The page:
NFC Technology Archive

Is Apple NFC technology is holding back mobile wallets?

A group of banks in Australia have accused the iPhone maker of delaying the progress of mobile payments.

A number of Australian banks have come together in a claim that Apple NFC technology restrictions are keeping mobile payments from progressing. They feel that mobile wallet services could be advancing faster across multiple platforms, but the iPhone maker’s tech restrictions are proving to be highly problematic.

The banks have said they feel that lifting the NFC restriction considerably change the ecosystem.

The group of Australian banks described the struggle they feel with the Apple NFC technology restriction in a submission to the Australian Competition and Consumer Commission(ACCC). The submission was 27 pages long and described the way the NFC restriction is not only stopping new mobile wallets from being accessible across different platforms, but it is also placing a barrier in the way of progress.

Apple NFC Technology - NFC Mobile DeviceThe four banks insist that the restriction is leading to a fragmented customer experience and that if access is not made available there “simply will not be the same incentives and ability to innovative,” when it comes to progress on iOS based devices or others, for that matter.

The restriction from Apple NFC technology is important in Australia as it represents 40% of smartphones.

In the report from the banks, they pointed out that “approximately 40% of smartphone sales are iPhones,” in the country. That said, they also underscored that “the value and importance of the iPhone customer segment for app uptake, use and expenditure far outweigh this share.”

To illustrate the point, the report said that about 60 percent of mobile banking transactions come from iPhone users. Moreover 70 percent of Australian mobile app revenues come from those same devices. As Apple smartphone users are more likely to use mobile wallets and banking and will more readily embrace newer technologies, these are also the users most likely to push tech innovation, such as with mobile payments.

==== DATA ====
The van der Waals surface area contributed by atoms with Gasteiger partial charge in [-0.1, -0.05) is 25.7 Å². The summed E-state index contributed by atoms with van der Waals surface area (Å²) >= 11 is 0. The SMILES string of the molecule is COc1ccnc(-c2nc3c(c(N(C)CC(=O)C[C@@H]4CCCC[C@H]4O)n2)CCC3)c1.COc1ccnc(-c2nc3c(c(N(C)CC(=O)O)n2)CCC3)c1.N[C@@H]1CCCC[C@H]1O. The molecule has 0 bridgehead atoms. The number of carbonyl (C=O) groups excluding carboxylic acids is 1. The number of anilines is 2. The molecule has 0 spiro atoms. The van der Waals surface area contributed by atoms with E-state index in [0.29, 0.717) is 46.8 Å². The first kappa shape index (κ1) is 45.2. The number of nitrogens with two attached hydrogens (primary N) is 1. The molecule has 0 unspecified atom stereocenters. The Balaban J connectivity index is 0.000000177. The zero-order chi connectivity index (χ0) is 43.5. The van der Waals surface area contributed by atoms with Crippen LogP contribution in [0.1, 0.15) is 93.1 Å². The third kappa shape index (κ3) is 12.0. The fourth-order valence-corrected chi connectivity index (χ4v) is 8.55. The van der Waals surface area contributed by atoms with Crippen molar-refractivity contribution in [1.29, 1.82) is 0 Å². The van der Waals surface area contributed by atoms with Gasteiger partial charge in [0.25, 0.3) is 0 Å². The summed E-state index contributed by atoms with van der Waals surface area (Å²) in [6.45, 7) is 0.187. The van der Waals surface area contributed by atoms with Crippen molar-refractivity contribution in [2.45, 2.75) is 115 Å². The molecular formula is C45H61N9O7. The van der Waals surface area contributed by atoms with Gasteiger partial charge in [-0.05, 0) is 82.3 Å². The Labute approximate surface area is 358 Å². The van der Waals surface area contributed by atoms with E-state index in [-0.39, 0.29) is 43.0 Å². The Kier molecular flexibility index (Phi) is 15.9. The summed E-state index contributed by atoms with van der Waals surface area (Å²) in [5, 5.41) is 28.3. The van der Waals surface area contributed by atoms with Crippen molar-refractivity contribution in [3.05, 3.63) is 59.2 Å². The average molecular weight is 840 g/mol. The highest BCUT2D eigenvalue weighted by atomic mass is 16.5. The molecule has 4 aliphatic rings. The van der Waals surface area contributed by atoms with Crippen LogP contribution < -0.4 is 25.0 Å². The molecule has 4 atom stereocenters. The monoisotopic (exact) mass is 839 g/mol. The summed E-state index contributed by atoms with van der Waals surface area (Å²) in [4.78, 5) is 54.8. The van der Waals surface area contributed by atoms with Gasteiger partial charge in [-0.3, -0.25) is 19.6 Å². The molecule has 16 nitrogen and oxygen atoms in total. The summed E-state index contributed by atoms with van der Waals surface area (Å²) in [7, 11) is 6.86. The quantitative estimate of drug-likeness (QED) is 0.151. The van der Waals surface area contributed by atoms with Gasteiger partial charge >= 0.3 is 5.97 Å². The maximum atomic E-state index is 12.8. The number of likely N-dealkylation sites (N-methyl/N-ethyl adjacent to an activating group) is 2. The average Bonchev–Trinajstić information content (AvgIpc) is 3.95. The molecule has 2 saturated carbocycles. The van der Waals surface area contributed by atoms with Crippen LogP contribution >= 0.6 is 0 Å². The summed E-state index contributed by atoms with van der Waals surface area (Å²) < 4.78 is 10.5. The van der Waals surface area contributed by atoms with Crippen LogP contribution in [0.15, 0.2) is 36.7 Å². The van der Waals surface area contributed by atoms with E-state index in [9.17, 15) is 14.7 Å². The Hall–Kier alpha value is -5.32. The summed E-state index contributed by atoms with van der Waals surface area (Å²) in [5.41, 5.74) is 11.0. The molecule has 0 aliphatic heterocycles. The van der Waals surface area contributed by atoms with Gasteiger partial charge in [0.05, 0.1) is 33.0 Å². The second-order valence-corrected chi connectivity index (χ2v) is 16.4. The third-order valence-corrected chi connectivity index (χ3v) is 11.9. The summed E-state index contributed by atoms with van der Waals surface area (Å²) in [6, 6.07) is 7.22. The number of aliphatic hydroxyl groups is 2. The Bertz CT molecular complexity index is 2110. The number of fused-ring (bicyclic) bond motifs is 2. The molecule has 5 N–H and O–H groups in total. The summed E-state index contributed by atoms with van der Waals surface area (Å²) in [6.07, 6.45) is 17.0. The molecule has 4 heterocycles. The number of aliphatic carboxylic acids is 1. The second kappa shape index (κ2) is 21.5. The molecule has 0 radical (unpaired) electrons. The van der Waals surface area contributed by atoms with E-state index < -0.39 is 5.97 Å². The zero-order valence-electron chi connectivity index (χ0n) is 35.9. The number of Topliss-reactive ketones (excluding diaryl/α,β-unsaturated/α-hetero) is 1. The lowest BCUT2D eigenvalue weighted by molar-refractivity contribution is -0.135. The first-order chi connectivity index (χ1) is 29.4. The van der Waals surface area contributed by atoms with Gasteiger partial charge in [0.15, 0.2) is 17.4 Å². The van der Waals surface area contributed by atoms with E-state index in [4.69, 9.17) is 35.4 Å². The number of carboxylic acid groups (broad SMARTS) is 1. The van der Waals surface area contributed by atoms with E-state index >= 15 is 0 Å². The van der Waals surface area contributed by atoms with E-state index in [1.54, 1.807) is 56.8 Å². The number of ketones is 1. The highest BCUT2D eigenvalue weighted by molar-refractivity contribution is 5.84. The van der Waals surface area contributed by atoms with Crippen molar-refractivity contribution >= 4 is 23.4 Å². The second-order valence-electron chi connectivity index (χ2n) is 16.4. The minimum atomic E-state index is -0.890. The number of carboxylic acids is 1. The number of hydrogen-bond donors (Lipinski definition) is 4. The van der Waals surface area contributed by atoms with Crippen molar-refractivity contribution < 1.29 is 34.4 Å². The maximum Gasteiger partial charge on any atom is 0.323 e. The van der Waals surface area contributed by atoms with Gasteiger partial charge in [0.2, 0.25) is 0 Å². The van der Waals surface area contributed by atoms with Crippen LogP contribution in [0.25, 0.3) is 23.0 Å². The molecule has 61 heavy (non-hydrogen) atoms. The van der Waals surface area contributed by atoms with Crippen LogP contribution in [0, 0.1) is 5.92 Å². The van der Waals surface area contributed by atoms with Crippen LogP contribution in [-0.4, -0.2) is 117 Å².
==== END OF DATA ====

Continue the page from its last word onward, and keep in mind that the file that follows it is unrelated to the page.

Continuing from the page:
By restricting the Apple NFC technology, the banks claim that progress in other areas of mobile payments is being hobbled. iPhone users are typically more tech focused, wealthy, engaged by and attached to their devices. By cutting them off from tech other than that produced by the iPhone maker itself, competition and opportunity from elsewhere is stunted, said the report.

NFC technology and holograms may soon secure government IDs

Near field communication could play a role in reducing the effectiveness of falsified visas and passports.

A new partnership may soon mean that a combination of hologram and NFC technology could fight counterfeit government documents. The companies involved are Thinfilm, a printed electronics firm, and Holoptica, an authentication solutions provider.

The end product could potentially be a holographic NFC tagged chip used as an anti-counterfeiting solution.

This use of NFC technology in combination with holograms could create a government document that can’t be forged. Moreover, it could also be possible to invalidate a legitimate document in the case of theft.

NFC Technology - NFC TagThe SpeedTap tag is produced by Thinfilm. It includes an NFC chip that would make it possible for consumers and government officials to connect to the certified digital replica of a document. This way, a single tap of an NFC-enabled smartphone could be all that is required to verify a document’s authenticity.

If this use of holograms and NFC technology works, it could save over $10 billion (US) each year.

The black market costs an estimated US$10 billion in forged and counterfeit passports, work permits and visas every year. Near field communication chips worked into these documents could mean that fraud would be much closer to being eliminated.

According to the Holoptica CEO, George Perkous, “Combining Thinfilm’s SpeedTap tags with Holoptica’s high-security SmartMark hologram creates a highly effective yet economical solution in the fight against counterfeiters.” He went on to say that the company is looking forward to seeing the outcome of the role played by the NFC tags in boosting document security on a global scale.

Thinfilm CEO Davor Sutija explained that “Document fraud costs governments and businesses billions of dollars each year and directly contributes to the growth of global terrorist activity.” He expressed that his company is glad to be working on the NFC technology and hologram solution as a part of a meaningful anti-counterfeiting strategy.

Sutija feels that this effort will contribute to making the world a safer place for everyone. It will help to minimize the risk of counterfeiting among important government documents in countries worldwide.